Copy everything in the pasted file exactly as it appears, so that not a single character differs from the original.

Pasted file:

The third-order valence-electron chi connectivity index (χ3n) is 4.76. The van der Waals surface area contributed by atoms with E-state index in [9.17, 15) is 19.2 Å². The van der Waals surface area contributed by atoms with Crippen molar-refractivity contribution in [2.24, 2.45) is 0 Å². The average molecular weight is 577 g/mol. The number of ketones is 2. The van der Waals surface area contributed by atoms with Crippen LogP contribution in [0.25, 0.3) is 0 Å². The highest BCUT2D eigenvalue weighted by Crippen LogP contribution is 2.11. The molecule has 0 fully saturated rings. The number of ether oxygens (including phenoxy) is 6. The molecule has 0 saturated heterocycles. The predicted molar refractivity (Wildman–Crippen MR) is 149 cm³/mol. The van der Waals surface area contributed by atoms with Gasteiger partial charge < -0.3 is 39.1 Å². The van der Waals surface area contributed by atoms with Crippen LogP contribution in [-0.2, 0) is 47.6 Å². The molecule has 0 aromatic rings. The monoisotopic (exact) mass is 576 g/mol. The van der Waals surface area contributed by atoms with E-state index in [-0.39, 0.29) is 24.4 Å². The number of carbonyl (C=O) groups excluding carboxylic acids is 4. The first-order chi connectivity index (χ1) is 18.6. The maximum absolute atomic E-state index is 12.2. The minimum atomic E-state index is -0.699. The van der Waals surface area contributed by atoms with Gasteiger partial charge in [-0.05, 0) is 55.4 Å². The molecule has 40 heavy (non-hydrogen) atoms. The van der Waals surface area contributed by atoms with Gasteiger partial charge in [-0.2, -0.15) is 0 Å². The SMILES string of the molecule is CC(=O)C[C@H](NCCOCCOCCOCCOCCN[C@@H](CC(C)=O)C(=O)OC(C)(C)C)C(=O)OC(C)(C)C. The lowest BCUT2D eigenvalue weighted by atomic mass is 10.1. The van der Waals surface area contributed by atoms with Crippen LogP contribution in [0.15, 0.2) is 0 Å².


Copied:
The third-order valence-electron chi connectivity index (χ3n) is 4.76. The van der Waals surface area contributed by atoms with E-state index in [9.17, 15) is 19.2 Å². The van der Waals surface area contributed by atoms with Crippen molar-refractivity contribution in [2.24, 2.45) is 0 Å². The average molecular weight is 577 g/mol. The number of ketones is 2. The van der Waals surface area contributed by atoms with Crippen LogP contribution in [0.25, 0.3) is 0 Å². The highest BCUT2D eigenvalue weighted by Crippen LogP contribution is 2.11. The molecule has 0 fully saturated rings. The number of ether oxygens (including phenoxy) is 6. The molecule has 0 saturated heterocycles. The predicted molar refractivity (Wildman–Crippen MR) is 149 cm³/mol. The van der Waals surface area contributed by atoms with Gasteiger partial charge < -0.3 is 39.1 Å². The van der Waals surface area contributed by atoms with Crippen LogP contribution in [-0.2, 0) is 47.6 Å². The molecule has 0 aromatic rings. The monoisotopic (exact) mass is 576 g/mol. The van der Waals surface area contributed by atoms with E-state index in [-0.39, 0.29) is 24.4 Å². The number of carbonyl (C=O) groups excluding carboxylic acids is 4. The first-order chi connectivity index (χ1) is 18.6. The maximum absolute atomic E-state index is 12.2. The minimum atomic E-state index is -0.699. The van der Waals surface area contributed by atoms with Gasteiger partial charge in [-0.05, 0) is 55.4 Å². The molecule has 40 heavy (non-hydrogen) atoms. The van der Waals surface area contributed by atoms with Gasteiger partial charge in [-0.2, -0.15) is 0 Å². The SMILES string of the molecule is CC(=O)C[C@H](NCCOCCOCCOCCOCCN[C@@H](CC(C)=O)C(=O)OC(C)(C)C)C(=O)OC(C)(C)C. The lowest BCUT2D eigenvalue weighted by atomic mass is 10.1. The van der Waals surface area contributed by atoms with Crippen LogP contribution in [0.15, 0.2) is 0 Å².